Innovation is the name of the game

waltky

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Good laws help to boost innovation...
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Computer Industry: Good Laws Boost Invention
Monday, September 26th, 2011 - A study by a computer industry group says the United States still leads the world in information technology, but that India, Malaysia and China are making strides to catch up.
In a report published Tuesday, the Business Software Alliance says technology innovation is critical because it boosts productivity and spurs economic growth. The BSA study ranked 66 major nations, with the U.S. in the top position because of years of investment in the industry, world-class universities, a culture of innovation, and a strong legal system.

The study says China's upward progress has slowed in recent years partly because of weak protection for intellectual property. India rose strongly in the rankings because of more research and development and growing university enrollment. Malaysia's improved R&D efforts also helped it move up strongly.

The authors say Europe has a strong information technology industry, but they warn it is weakened by rigid labor laws that make it difficult to let workers go when companies fail. Seventy-five percent of venture capital efforts fail, so laws that make it difficult to fire workers discourage companies from taking risks on new ideas and products.

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waltky

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Is 'headset computing' the future?...
:eusa_eh:
Motorola unveils a computer that straps onto your head
13 November 2012 - Imagine a computer that isn't a rectangular box like the PC on your desk or the smartphone in your pocket. Nor is it driven by a touchscreen or mouse and keyboard.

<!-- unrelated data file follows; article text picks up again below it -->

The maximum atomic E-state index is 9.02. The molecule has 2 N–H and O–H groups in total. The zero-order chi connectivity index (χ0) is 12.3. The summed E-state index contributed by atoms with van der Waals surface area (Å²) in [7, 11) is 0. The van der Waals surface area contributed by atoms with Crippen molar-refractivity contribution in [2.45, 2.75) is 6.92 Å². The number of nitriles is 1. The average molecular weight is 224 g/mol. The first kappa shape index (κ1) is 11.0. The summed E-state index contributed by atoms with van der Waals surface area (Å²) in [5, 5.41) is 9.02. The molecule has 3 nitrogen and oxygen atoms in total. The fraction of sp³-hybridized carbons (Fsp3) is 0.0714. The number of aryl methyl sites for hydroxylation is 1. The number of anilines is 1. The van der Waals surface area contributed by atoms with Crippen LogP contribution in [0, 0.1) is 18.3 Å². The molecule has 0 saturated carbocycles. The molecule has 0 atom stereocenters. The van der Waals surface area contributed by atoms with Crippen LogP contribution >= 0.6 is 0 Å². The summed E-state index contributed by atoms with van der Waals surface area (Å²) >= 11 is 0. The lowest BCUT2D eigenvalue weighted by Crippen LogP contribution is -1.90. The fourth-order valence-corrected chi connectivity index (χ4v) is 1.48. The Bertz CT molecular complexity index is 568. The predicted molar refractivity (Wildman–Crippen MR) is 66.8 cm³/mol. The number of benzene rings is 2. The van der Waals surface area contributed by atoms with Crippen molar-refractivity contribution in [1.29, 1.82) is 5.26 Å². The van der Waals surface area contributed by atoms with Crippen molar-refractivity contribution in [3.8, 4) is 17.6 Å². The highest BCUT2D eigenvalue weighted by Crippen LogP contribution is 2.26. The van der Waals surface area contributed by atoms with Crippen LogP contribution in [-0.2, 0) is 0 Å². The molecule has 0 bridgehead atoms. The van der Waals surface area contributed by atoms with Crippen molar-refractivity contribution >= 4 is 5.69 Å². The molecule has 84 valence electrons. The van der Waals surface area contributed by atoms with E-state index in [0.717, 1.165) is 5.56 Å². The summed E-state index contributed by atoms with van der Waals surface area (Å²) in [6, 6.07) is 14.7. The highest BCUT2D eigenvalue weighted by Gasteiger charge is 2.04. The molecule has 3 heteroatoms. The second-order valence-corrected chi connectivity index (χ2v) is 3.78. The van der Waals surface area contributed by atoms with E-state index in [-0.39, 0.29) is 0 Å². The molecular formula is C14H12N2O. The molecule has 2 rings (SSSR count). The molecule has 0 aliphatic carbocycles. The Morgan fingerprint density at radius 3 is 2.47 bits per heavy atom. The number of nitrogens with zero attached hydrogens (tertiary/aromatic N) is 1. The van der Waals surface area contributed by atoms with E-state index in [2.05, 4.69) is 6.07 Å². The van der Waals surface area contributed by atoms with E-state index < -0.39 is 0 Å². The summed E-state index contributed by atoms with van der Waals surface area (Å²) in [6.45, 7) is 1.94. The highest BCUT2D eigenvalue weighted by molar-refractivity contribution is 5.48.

Instead you wear it on your head and interact with it through voice commands. This isn't a fantasy look-ahead to what computers may be like in years to come. It's an actual product that is scheduled to go on sale in the New Year. Just don't expect an exciting name. The HC1 is made by Motorola Solutions, which should not to be confused with the other half of what used to be the same company, Motorola Mobility, a handset-maker now owned by Google.

The device looks a bit like a massively overgrown telephone headset, with overtones of a cycle helmet and maybe a gas mask thrown in. It comes in two parts: there's an adjustable cradle that fixes the device to your head, and the computer itself is in a metal bar that curls around the side of your head. A miniature screen is located at the front, in front of your face. You need to look down slightly to view it. Using voice commands, the user can order the device to open files, check emails or zoom in with the camera to look in closer detail at what's in front of them.

Hands-free helper

It's intended for use in working environments where people need to access complex information, and having both hands free is an important priority. "If you imagine somebody up, say, a telegraph pole at the very top, needing to rewire something, they don't really want to be fiddling with a laptop," explains Paul Reed, Motorola's mobile computing product manager. "They can get all the information they need and do the job safely with this device." Potential users include maintenance engineers in remote locations, construction workers, architects and warehouse staff pulling stock off the shelves following complex computerised schedules. Nottingham-based software firm, Ikanos Consulting, is already developing an app for the product called Paramedic Pro. It is designed to let ambulance workers view medical records and stream video back to a hospital to prepare doctors for a patient's arrival.

Another firm has shown interest in using the headset to help its workers maintain power lines at heights. Its staff are required to climb out of helicopters to do the job - it is easy to understand how a hands-free computer would be useful in these circumstances! Motorola reckons it will sell several thousand of its computer headsets each year at a cost of $3,000 to $4,000 each (£1,900 to £2,500). That is approximately the same price as a rugged laptop. But product manager Paul Reed recognises that the device is unlikely to find a mass market. "Its very niche, very specific to certain types of enterprise," he explains. "I doubt if we're going to walk down the High Street wearing these devices in future."

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